The BBC program Sherlock showcases one man’s ability to recognize minute details and, from them, create a story. Yet, Magritte’s painting “Treachery of Images” seems to do the opposite, by taking the viewer’s internal narrative (this is a pipe) and contradicting it (this is not a pipe). Though approached differently, Magritte’s “Treachery of Images” and BBC’s Sherlock prove images as a signifier hold more importance than their associated words.
The Saussurean model of the signifier and signified play an important role in Sherlock.
The signifier, such as a sound pattern or arrangement of letters, is the form that a sign takes. Meanwhile, the signified is the concept this signifier represents. As such, Saussure argues that the two are inextricably intertwined; a signifier cannot be meaningless, while a concept cannot be formless. Despite this connection, he argues that the signifier creates the signified and is, therefore, more important. Indeed, one can use gibberish but cannot create meaning from thin air.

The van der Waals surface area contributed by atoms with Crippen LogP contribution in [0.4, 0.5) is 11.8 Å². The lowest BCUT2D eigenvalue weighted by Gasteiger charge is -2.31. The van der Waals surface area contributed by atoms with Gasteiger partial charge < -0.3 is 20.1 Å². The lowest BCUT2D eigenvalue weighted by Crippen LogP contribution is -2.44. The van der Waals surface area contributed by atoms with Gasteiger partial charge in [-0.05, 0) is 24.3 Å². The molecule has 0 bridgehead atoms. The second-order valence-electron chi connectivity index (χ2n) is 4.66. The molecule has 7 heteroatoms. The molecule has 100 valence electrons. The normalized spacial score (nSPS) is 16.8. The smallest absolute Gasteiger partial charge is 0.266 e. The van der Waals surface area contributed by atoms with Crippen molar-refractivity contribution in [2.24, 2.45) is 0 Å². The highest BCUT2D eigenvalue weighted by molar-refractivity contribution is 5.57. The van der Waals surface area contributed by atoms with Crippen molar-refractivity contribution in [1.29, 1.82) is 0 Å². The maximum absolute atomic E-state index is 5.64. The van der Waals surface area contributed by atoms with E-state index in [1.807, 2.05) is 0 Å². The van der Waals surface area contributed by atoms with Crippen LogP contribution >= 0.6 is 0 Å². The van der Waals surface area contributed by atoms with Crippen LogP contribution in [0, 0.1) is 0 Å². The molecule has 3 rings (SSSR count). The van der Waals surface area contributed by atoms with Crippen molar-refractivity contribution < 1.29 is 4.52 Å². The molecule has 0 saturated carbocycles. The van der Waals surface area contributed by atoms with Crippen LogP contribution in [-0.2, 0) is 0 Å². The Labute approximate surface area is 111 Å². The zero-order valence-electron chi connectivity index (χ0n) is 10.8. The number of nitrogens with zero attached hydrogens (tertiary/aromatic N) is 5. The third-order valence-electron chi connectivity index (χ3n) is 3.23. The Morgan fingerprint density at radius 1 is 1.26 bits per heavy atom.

Similarly, Sherlock Holmes places greater importance on the signifier in the form of images.
While typical humans don’t view the world as a series of images, shifting frame by frame through time, Sherlock is atypical. Rather, he views the world through the camera lens of his mind’s eye, allowing him to briefly pause and fixate on key details.
Directors McGuigan and Lyn demonstrate this visually by stopping time, focusing on specific objects, and using text overlay. Take, for example,e the crime scene of the woman in pink.